Researcher working on destruction of nerve agent

September 25th, 2008 - 4:20 pm ICT by IANS  

Washington, Sep 25 (IANS) Texas A&M University chemist Frank Raushel is developing an enzyme that might neutralize oganophosphates, an agent in chemical weapons. Organophosphates are neurotoxins — they attack the nervous system by blocking the function of the enzyme acetylcholine esterase, which carries nerve signals.

When organs such as the lungs do not receive appropriate nerve signals, control is lost over respiratory muscles, and it usually results in death by asphyxiation.

Synthetic organophosphates started their journey as insecticides in the 1930s but soon made their way into the dangerous alleys of chemical warfare during World War II, reports Eurekalert.

Raushel, who has been working on detoxification of organophosphates for nearly 10 years, said their toxic properties are a serious threat to the health and well being of civilized societies.

Researchers have discovered a bacterial enzyme, phosphotriesterase, which can recognise and destroy the toxicity of a broad spectrum of organophosphate nerve agents.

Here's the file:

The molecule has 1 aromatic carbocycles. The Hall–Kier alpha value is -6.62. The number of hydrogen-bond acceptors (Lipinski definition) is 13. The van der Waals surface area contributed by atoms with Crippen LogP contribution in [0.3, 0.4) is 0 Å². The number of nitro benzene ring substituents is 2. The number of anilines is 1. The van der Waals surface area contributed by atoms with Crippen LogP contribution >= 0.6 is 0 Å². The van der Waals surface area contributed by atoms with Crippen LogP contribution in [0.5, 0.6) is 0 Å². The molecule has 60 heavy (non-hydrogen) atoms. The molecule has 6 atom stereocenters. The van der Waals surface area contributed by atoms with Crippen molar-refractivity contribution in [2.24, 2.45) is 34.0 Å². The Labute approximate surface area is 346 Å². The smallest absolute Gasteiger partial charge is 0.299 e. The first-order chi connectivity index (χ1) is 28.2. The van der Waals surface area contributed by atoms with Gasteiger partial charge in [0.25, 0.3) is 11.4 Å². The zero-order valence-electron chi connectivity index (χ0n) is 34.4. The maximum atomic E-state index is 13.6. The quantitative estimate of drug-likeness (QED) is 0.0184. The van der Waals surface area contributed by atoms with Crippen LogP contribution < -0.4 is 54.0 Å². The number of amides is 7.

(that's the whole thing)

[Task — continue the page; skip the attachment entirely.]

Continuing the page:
What Raushel aims to do is design and characterize bacterial phosphotriesterases that are better at detecting, destroying and detoxifying those organophosphates that pose the most serious threats to human health.

Although outlawed by several international treaties, some countries have used chemical agents during war. In 1988, Iraqi Kurdish village of Halabja was exposed to multiple chemical agents, killing about 5,000 of the town’s 50,000 residents. After the incident, traces of mustard gas and the organophosphates sarin, tabun and VX were discovered.

Raushel has been awarded a four-year grant of $1.2 million by the National Institutes of Health to carry out his work on organophosphates.

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